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How the media changed
UPI ^ | April 8, 2003 | Martin Walker

Posted on 04/08/2003 6:56:01 AM PDT by Indy Pendance

BASRA, Iraq, April 8 (UPI) -- Something fundamental has happened to the British and U.S. media during this war. Those who have spent time on the front lines with the coalition troops, whether embedded with individual units or traveling independently through liberated Iraq, have learned to love the military.

Time after time, they saved our necks. They put our soft-skinned vehicles behind their armor when the shells came in. They told us when to duck and when it was safe to move. They shared their food and water with us, and were embarrassingly grateful when we let them use our satellite phones to call home. We were embarrassed that it was all we could for them.

We saw how hard they tried to avoid civilian casualties, and the risks they took by their self-restraint. We began to understand their quiet pride in their skills, and the plain decency of the men and women who follow the profession of arms.

When we got lost, U.S. Marines went out of their way to put us right, and British officers sketched "safe" areas on a map. They are kind to one another, and considerate to civilians like us.

"Thank God for the British army," said a grinning UPI photographer Chris Corder (an American) as we tucked in behind the comforting bulk of a Warrior armored infantry vehicle of the Royal Scots Dragoon Guards one night outside Basra, and were offered a cup of tea.

Above all, they are no longer "the military." They have become individuals that we have got to know, like little Robert, who to his regret is too short to stand guard outside Buckingham Palace, and has to remain behind doing stores duty.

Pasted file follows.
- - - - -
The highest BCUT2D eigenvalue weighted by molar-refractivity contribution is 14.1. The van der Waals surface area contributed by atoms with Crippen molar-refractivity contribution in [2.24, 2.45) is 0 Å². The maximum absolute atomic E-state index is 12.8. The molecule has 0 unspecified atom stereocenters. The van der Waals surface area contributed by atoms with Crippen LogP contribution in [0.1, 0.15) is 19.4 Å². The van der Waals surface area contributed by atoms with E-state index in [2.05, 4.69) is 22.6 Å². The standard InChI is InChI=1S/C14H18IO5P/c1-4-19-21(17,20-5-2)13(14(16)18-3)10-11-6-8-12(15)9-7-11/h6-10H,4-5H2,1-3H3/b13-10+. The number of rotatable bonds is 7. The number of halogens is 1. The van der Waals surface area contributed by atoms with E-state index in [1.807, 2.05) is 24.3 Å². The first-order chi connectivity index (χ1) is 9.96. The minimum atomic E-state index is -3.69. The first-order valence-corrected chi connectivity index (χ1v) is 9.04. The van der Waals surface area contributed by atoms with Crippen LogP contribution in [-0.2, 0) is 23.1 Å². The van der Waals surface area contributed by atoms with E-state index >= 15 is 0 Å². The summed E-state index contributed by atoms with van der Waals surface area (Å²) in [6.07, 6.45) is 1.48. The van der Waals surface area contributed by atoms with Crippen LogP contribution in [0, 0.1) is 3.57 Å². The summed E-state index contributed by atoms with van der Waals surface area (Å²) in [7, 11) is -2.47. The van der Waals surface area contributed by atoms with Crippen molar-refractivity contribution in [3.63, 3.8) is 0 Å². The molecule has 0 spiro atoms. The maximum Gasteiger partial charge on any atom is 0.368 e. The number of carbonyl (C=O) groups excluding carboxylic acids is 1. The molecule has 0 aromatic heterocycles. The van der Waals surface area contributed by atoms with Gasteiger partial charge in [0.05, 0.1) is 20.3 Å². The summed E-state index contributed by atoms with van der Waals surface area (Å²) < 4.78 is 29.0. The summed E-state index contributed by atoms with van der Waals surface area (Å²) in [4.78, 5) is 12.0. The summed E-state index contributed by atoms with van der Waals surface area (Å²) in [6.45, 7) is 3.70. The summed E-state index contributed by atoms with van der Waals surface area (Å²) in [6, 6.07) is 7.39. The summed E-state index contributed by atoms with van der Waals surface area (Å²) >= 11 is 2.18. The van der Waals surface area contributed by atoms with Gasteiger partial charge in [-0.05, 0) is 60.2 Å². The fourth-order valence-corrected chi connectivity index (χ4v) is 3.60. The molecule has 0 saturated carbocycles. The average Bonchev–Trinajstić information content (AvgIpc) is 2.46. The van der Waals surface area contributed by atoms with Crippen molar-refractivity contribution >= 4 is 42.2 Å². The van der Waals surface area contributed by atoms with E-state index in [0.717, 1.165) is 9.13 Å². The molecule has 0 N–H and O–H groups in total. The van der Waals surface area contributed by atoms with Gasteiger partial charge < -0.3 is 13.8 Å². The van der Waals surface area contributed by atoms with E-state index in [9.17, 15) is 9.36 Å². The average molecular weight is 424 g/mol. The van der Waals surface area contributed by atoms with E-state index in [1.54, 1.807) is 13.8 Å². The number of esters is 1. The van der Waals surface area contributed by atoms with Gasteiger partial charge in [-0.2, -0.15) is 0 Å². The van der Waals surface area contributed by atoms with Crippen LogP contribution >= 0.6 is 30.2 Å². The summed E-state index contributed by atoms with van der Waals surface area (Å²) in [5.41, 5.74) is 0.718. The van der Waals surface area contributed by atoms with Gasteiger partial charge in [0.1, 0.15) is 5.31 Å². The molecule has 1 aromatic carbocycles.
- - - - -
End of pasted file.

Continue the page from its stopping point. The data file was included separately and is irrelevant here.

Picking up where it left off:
There is Paul from Northern Ireland who is genuinely upset at the poverty of the Iraqi people he sees and fills his pockets with biscuits and candy to give to the children. There is Sarge, who grumbles that this war is all about oil and is far from sure he likes it. There is Chris, a volunteer from Zimbabwe, whose dream is to play his bagpipes for the Queen, and who hesitantly asks if we can find out if Manchester Union won its match.

With the British troops and the U.S. 3rd Division, with the 101st Airborne and the Marines, with the gunners and the medics and the Air Force and aboard ships, there are hundreds of journalists learning the same lessons, getting to know the same kinds of troops, and realizing that we in the media had better rethink the way we do our work.

One of the consequences of the way the British and Americans have dropped conscription and now use professional armies is that the media and the broader population have become disconnected from their troops.

The military have become a private club, and one that has learned to distrust most of the media, who know little of the people who fight in their country's name. The legacy of wars in dubious causes like Vietnam or some of the British colonial wars has widened the gulf of mutual ignorance and mistrust.

This still happens. At one of the daily briefings at Coalition Command headquarters in Qatar (about 300 miles behind the lines), a large and skeptical media corps became restive at what they saw as military stonewalling or weasel words about responsibility for civilian casualties in the Baghdad bombing.

Journalists on the front lines took a very different view of the need for operational security. We did not even complain when we were ordered to turn off our satellite phones because the Iraqi guns seemed to be able to zero on their transmissions, or when we were asked not to report something.

"Screw the nut on it, mate," a British SAS Special Forces trooper told me when I came across him questioning one of his Iraqi agents inside Basra. "No photos, and not a word until Basra falls -- all right?"

Of course it was alright. Forget journalistic objectivity. There were armed men across the road trying to kill me, and my protection depended on these British troops, many of whom I knew by their first names. There was no question which side I was on.

In the same way, those of us in the field knew that those gloomy armchair pundit accounts from London and Washington of setbacks and "pauses" were missing the point.

We learned to understand the painstaking way the British were gathering intelligence in Basra and steadily separating the Saddam loyalists from the bulk of the population -- so the place finally fell like a house of cards.

Air Marshal Brian Burridge, the British commander, suggests that the hundreds of journalists who have learned a new understanding of the military could change the way the media covers war. It is about time.